Drink your book
by Sal Robinson
Talk about your tie-ins: fantastic indie bookstore Powellâ€™s in Portland, Oregon has created a beer inspired by Moby-Dick to celebrate their 41st anniversary, with Rogue Ales and Spirits, which also sells something called â€śBrewshoes.â€ť But this is no slap-a-woodcut-on-it type of book merchandise. The beer, called â€śWhite Whale Ale,â€ť contains actual pages from a copy of Moby-Dick, added to the brew while it was brewing. According to the Powellâ€™s site:
At an auction in Chicago, Michael Powell landed a first edition of Herman Melville’s The Whale (renamed Moby-Dick in subsequent editions), and the book has occupied a special place in his heart ever since. In part, this special-edition beer is a tribute to Michael and his family, as well as to the legacy of Powell’s.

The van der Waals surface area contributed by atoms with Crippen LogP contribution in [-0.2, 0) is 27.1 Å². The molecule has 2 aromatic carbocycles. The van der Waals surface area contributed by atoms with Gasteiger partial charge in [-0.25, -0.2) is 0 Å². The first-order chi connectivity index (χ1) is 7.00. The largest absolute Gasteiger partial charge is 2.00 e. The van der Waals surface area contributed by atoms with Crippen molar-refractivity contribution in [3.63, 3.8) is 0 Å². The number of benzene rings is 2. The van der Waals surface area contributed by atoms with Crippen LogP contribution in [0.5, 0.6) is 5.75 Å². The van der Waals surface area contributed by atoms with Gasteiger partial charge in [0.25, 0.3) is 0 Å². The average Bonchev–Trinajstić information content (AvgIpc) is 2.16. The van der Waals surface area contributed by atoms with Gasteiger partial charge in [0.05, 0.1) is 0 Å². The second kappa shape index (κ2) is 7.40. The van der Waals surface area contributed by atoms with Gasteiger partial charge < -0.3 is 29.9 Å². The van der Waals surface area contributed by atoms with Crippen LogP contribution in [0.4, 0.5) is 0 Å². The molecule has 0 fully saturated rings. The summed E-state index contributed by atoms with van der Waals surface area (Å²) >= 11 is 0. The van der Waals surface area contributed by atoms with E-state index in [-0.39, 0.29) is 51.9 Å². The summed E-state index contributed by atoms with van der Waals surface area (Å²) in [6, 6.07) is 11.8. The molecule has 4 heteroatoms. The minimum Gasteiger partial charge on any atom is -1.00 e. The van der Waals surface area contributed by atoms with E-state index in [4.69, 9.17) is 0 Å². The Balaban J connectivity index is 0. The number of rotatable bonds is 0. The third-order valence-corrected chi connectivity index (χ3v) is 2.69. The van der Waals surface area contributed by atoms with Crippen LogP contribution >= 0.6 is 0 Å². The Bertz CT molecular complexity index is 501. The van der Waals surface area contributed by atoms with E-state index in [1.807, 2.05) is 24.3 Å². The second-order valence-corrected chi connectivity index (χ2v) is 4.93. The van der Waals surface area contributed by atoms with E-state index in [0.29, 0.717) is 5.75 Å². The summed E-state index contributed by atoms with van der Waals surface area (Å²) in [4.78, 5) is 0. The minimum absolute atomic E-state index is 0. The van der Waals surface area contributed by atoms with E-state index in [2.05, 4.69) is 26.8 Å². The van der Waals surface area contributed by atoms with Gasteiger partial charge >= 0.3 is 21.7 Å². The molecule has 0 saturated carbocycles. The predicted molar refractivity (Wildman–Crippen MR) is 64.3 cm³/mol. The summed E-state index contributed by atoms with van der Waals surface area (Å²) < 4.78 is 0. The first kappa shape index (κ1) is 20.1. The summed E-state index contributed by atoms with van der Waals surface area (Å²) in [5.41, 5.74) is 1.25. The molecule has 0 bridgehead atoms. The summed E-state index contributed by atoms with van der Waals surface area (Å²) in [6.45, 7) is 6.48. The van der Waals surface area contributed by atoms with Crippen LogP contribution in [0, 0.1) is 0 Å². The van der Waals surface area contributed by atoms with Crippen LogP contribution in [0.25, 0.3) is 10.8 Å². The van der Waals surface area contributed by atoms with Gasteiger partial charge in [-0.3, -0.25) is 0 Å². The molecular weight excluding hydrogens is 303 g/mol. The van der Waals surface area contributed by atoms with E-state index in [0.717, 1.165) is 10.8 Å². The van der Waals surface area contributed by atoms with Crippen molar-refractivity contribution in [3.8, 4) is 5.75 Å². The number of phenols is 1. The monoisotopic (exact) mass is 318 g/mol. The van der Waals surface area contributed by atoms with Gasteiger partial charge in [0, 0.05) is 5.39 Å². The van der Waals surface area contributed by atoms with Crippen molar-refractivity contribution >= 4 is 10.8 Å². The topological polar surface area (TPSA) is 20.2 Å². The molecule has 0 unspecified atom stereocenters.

Which makes me wonder, is there anything you canâ€™t put in beer and not have it taste weird? (And also, if you put first edition pages in there, would you get a woodsier aroma? Top notes of chocolate and blubber?) Or, looking at it more optimistically, what other literature-related artifacts can we put in beer? Samuel Beckettâ€™s socks? Philip Rothâ€™s empty hard drives? Jonathan Ames’ little beanie? (Iâ€™ve long wanted to put that beanie somewhere.) The possibilities seem endless. One thing I know you canâ€™t put in beer, though: Kindles. Ruins the beer.
Sal Robinson is an editor at Melville House, and co-founder of the Bridge Series, a reading series focused on translation.